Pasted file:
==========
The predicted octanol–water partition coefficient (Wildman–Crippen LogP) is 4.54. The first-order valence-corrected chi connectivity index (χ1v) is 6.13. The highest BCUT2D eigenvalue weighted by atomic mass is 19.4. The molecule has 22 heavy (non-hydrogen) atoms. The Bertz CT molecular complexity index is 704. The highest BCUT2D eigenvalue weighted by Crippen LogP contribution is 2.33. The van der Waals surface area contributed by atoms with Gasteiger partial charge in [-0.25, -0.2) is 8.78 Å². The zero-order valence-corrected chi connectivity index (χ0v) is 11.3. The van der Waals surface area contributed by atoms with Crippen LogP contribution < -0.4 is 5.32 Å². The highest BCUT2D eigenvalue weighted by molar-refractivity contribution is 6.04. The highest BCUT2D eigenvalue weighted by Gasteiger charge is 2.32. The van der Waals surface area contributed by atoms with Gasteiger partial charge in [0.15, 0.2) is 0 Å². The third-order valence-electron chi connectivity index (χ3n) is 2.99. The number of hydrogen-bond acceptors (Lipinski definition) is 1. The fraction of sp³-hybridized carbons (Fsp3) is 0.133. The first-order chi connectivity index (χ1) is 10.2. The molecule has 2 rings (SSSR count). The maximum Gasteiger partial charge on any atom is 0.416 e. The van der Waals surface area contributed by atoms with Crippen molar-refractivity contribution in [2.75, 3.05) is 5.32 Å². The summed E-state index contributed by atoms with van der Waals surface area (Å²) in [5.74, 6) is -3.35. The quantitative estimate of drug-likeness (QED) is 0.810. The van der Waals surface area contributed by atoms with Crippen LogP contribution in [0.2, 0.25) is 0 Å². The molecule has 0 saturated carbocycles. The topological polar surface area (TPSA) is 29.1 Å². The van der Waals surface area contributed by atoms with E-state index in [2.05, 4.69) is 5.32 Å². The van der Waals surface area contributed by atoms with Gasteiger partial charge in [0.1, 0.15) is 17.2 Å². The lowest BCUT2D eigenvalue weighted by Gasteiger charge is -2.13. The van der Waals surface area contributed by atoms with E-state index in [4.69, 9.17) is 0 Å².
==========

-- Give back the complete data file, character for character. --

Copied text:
The predicted octanol–water partition coefficient (Wildman–Crippen LogP) is 4.54. The first-order valence-corrected chi connectivity index (χ1v) is 6.13. The highest BCUT2D eigenvalue weighted by atomic mass is 19.4. The molecule has 22 heavy (non-hydrogen) atoms. The Bertz CT molecular complexity index is 704. The highest BCUT2D eigenvalue weighted by Crippen LogP contribution is 2.33. The van der Waals surface area contributed by atoms with Gasteiger partial charge in [-0.25, -0.2) is 8.78 Å². The zero-order valence-corrected chi connectivity index (χ0v) is 11.3. The van der Waals surface area contributed by atoms with Crippen LogP contribution < -0.4 is 5.32 Å². The highest BCUT2D eigenvalue weighted by molar-refractivity contribution is 6.04. The highest BCUT2D eigenvalue weighted by Gasteiger charge is 2.32. The van der Waals surface area contributed by atoms with Gasteiger partial charge in [0.15, 0.2) is 0 Å². The third-order valence-electron chi connectivity index (χ3n) is 2.99. The number of hydrogen-bond acceptors (Lipinski definition) is 1. The fraction of sp³-hybridized carbons (Fsp3) is 0.133. The first-order chi connectivity index (χ1) is 10.2. The molecule has 2 rings (SSSR count). The maximum Gasteiger partial charge on any atom is 0.416 e. The van der Waals surface area contributed by atoms with Crippen molar-refractivity contribution in [2.75, 3.05) is 5.32 Å². The summed E-state index contributed by atoms with van der Waals surface area (Å²) in [5.74, 6) is -3.35. The quantitative estimate of drug-likeness (QED) is 0.810. The van der Waals surface area contributed by atoms with Crippen LogP contribution in [0.2, 0.25) is 0 Å². The molecule has 0 saturated carbocycles. The topological polar surface area (TPSA) is 29.1 Å². The van der Waals surface area contributed by atoms with E-state index in [2.05, 4.69) is 5.32 Å². The van der Waals surface area contributed by atoms with Gasteiger partial charge in [0.1, 0.15) is 17.2 Å². The lowest BCUT2D eigenvalue weighted by Gasteiger charge is -2.13. The van der Waals surface area contributed by atoms with E-state index in [4.69, 9.17) is 0 Å².